FENWICK: The Facts About A Short Daytona Field

The fact that only 40 cars attempted the Daytona 500 this year shows how much NASCAR has changed in the last 10 years.
Adam Fenwick

CONCORD, N.C. — Only 40 cars attempted to qualify for the 60th running of the Daytona 500 Feb. 18 at Daytona Int’l Speedway.

That’s it, 40 cars. That’s a far cry from the 53 that attempted to qualify for the 50th running of the Daytona 500 in 2008. It’s amazing how much can change in 10 years.

A lot of factors contributed to the low car count at Daytona. NASCAR’s charter system, of which this writer isn’t a big fan, is one factor. Another is the always-rising cost of competing at the upper level of NASCAR.

It’s not as easy as it used to be to put together a stock car and try to qualify for the Daytona 500. It was never easy, really, but it seemed to be a lot easier to do it 10, 20 or 30 years ago.

The way things work now for the Daytona 500, 36 drivers should have been locked in to the starting field before turning a qualifying lap. Those would have been the 36 charter teams, which all have guaranteed starting positions in every race.

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Two more drivers would have been locked into the Daytona 500 by posting the fastest qualifying laps of the “open” cars in qualifying. Open cars are teams without the benefit of a charter and are forced to qualify on time.

That would have left two open positions in the Daytona 500 to be determined during the Can-Am Duel races on Thursday before the Daytona 500. That’s what the Can-Am Duel races are all about, the drama of who is going to get in and who is going to go home disappointed because they didn’t qualify for the Daytona 500.

We didn’t have that this year. For the first time in my life, not a single team was sent home from the Daytona 500. All 40 cars that attempted to qualify made the starting field for the 60th running of NASCAR’s biggest race.

Does anybody else see a problem with this scenario?

The Daytona 500 is supposed to be the biggest race of NASCAR’s season. It’s called “The Great American Race” for a reason. It wasn’t all that long ago that folks were building cars in garages behind their homes with the dream of qualifying for the Daytona 500.

Several drivers got to live those dreams by taking underfunded cars and racing their way into the Daytona 500. Brian Kes­­el­­­ow­ski, Kirk Shelmerdine, Shawna Robinson, Billy Standridge, Delma Cowart and Jerry O’Neil are some of those drivers who made the Daytona 500 on a wing and a prayer.

With only 40 cars showing up to qualify for 40 spots in the Daytona 500, is that era officially over? It’s hard not to think so.

Perhaps it’s just us, but it feels like NASCAR continues to make it harder and harder for the little guys to show up and race. You can’t just show up at Daytona with a stock car hoping to qualify for the Daytona 500. From a financial standpoint it simply isn’t feasible anymore.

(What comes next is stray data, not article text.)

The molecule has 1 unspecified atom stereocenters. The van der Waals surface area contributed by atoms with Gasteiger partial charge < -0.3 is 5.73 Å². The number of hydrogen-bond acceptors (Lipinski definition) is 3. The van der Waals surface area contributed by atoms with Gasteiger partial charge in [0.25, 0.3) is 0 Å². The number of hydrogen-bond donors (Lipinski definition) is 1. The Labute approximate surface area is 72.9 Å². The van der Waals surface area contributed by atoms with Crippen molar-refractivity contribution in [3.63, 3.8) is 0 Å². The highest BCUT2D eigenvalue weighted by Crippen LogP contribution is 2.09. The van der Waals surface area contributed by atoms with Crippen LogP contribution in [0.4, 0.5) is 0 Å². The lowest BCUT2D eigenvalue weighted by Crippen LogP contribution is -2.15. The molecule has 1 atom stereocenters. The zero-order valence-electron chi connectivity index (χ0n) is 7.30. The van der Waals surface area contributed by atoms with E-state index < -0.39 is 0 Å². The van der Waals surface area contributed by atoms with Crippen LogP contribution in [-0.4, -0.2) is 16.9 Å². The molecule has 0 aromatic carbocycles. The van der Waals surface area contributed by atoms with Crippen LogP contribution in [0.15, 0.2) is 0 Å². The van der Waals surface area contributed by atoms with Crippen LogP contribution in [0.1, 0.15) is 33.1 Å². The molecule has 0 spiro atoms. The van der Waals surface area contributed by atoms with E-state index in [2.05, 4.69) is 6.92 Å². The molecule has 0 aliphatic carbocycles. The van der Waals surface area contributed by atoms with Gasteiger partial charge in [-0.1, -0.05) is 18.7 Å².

Heck, what was the point of even running the Can-Am Duel races this year? Those races, once upon a time, determined nearly the entire starting field for the Daytona 500. These days the Duel races are glorified test sessions as drivers figure out how their cars handle in the draft.

Sure, each of the Duel races pays points to the top-10 finishers now and that does make a difference, but that doesn’t make those races special. What made them special was the drama that ensued as drivers battled tooth-and-nail for every position, knowing that one spot could determine if they qualified for the Daytona 500 or not.

There was even a time where the best drivers, guys like Earnhardt, Petty, Waltrip, Wallace and Elliott, weren’t guaranteed a spot in the Daytona 500. Just like the small independents, they had to race their way into the Daytona 500.

Obviously, a lot has changed since then. The charter system makes qualifying a lot less stressful for 36 drivers and teams each week, which almost makes qualifying a moot point. We even saw one respected journalist recently ask why qualifying is even run anymore. He suggested simply drawing for starting spots, lining the cars up and waving the green flag.

That would make the races a bit more interesting at the start, at least until the front-runners made it to the head of the field.

What we’re really saying here is that NASCAR isn’t what it used to be. Most who read this are already well aware of that fact, but when only 40 cars show up to qualify for what is supposed to be the biggest race of the year, it really drives the point home.

NASCAR has and will continue to change and there isn’t anything we can do about that. It’ll never be what it was in the 1980s or ’90s and we don’t have to like it. All we can do is hope that somehow the sport will reach a point where everyone is talking about how great the racing is again and not about the fact that only 40 cars showed up to qualify for the Daytona 500

We can only hope, anyway.